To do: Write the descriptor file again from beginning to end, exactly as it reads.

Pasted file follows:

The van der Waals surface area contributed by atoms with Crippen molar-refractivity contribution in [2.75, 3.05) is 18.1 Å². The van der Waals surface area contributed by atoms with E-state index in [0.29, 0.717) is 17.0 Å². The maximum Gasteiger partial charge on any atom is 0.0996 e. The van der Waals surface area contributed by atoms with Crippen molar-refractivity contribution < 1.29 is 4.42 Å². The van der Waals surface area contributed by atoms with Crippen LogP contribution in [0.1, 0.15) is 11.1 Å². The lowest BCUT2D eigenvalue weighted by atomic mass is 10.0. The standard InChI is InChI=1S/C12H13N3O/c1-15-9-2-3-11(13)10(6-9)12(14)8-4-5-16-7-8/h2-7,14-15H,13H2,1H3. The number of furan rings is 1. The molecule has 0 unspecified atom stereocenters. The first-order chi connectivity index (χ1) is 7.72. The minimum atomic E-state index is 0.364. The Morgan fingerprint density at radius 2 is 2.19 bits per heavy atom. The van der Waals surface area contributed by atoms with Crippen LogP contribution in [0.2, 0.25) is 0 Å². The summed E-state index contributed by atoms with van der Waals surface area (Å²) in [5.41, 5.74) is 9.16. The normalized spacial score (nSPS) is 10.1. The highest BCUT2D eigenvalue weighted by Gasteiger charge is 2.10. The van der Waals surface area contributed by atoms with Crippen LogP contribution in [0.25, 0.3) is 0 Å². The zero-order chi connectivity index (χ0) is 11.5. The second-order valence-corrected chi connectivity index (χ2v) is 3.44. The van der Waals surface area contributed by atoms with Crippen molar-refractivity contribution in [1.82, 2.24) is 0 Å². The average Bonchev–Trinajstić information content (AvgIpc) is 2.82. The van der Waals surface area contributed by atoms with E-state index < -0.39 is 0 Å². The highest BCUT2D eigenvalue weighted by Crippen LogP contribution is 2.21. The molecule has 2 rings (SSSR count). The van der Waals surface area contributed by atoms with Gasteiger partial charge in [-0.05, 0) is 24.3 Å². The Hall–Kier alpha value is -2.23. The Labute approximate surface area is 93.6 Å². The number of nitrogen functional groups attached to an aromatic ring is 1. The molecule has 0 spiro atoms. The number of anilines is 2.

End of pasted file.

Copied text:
The van der Waals surface area contributed by atoms with Crippen molar-refractivity contribution in [2.75, 3.05) is 18.1 Å². The van der Waals surface area contributed by atoms with E-state index in [0.29, 0.717) is 17.0 Å². The maximum Gasteiger partial charge on any atom is 0.0996 e. The van der Waals surface area contributed by atoms with Crippen molar-refractivity contribution < 1.29 is 4.42 Å². The van der Waals surface area contributed by atoms with Crippen LogP contribution in [0.1, 0.15) is 11.1 Å². The lowest BCUT2D eigenvalue weighted by atomic mass is 10.0. The standard InChI is InChI=1S/C12H13N3O/c1-15-9-2-3-11(13)10(6-9)12(14)8-4-5-16-7-8/h2-7,14-15H,13H2,1H3. The number of furan rings is 1. The molecule has 0 unspecified atom stereocenters. The first-order chi connectivity index (χ1) is 7.72. The minimum atomic E-state index is 0.364. The Morgan fingerprint density at radius 2 is 2.19 bits per heavy atom. The van der Waals surface area contributed by atoms with Crippen LogP contribution in [0.2, 0.25) is 0 Å². The summed E-state index contributed by atoms with van der Waals surface area (Å²) in [5.41, 5.74) is 9.16. The normalized spacial score (nSPS) is 10.1. The highest BCUT2D eigenvalue weighted by Gasteiger charge is 2.10. The van der Waals surface area contributed by atoms with Crippen LogP contribution in [0.25, 0.3) is 0 Å². The zero-order chi connectivity index (χ0) is 11.5. The second-order valence-corrected chi connectivity index (χ2v) is 3.44. The van der Waals surface area contributed by atoms with Crippen molar-refractivity contribution in [1.82, 2.24) is 0 Å². The average Bonchev–Trinajstić information content (AvgIpc) is 2.82. The van der Waals surface area contributed by atoms with E-state index < -0.39 is 0 Å². The highest BCUT2D eigenvalue weighted by Crippen LogP contribution is 2.21. The molecule has 2 rings (SSSR count). The van der Waals surface area contributed by atoms with Gasteiger partial charge in [-0.05, 0) is 24.3 Å². The Hall–Kier alpha value is -2.23. The Labute approximate surface area is 93.6 Å². The number of nitrogen functional groups attached to an aromatic ring is 1. The molecule has 0 spiro atoms. The number of anilines is 2.